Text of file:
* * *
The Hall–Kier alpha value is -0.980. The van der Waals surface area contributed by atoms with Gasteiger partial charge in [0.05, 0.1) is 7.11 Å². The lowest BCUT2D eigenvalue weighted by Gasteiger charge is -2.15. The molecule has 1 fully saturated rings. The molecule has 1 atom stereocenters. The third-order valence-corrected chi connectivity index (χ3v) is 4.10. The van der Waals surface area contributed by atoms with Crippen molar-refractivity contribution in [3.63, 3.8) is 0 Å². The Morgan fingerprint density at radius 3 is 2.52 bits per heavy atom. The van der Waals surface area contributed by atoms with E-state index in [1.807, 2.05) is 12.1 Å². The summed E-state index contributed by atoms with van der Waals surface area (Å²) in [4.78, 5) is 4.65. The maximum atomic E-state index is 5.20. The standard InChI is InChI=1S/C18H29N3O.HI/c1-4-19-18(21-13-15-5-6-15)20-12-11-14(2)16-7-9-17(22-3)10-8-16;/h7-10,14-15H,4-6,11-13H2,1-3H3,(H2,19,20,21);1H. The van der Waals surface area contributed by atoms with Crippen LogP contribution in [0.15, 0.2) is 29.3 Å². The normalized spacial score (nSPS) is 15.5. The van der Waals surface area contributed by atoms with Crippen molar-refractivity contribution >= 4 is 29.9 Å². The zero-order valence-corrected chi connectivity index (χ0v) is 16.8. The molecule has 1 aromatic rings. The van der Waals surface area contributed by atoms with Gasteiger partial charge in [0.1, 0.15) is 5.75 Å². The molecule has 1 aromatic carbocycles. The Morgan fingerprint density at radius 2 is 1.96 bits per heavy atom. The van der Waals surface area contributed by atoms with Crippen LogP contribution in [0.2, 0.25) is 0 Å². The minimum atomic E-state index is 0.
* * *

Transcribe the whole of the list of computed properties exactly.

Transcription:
The Hall–Kier alpha value is -0.980. The van der Waals surface area contributed by atoms with Gasteiger partial charge in [0.05, 0.1) is 7.11 Å². The lowest BCUT2D eigenvalue weighted by Gasteiger charge is -2.15. The molecule has 1 fully saturated rings. The molecule has 1 atom stereocenters. The third-order valence-corrected chi connectivity index (χ3v) is 4.10. The van der Waals surface area contributed by atoms with Crippen molar-refractivity contribution in [3.63, 3.8) is 0 Å². The Morgan fingerprint density at radius 3 is 2.52 bits per heavy atom. The van der Waals surface area contributed by atoms with E-state index in [1.807, 2.05) is 12.1 Å². The summed E-state index contributed by atoms with van der Waals surface area (Å²) in [4.78, 5) is 4.65. The maximum atomic E-state index is 5.20. The standard InChI is InChI=1S/C18H29N3O.HI/c1-4-19-18(21-13-15-5-6-15)20-12-11-14(2)16-7-9-17(22-3)10-8-16;/h7-10,14-15H,4-6,11-13H2,1-3H3,(H2,19,20,21);1H. The van der Waals surface area contributed by atoms with Crippen LogP contribution in [0.15, 0.2) is 29.3 Å². The normalized spacial score (nSPS) is 15.5. The van der Waals surface area contributed by atoms with Crippen molar-refractivity contribution >= 4 is 29.9 Å². The zero-order valence-corrected chi connectivity index (χ0v) is 16.8. The molecule has 1 aromatic rings. The van der Waals surface area contributed by atoms with Gasteiger partial charge in [0.1, 0.15) is 5.75 Å². The molecule has 1 aromatic carbocycles. The Morgan fingerprint density at radius 2 is 1.96 bits per heavy atom. The van der Waals surface area contributed by atoms with Crippen LogP contribution in [0.2, 0.25) is 0 Å². The minimum atomic E-state index is 0.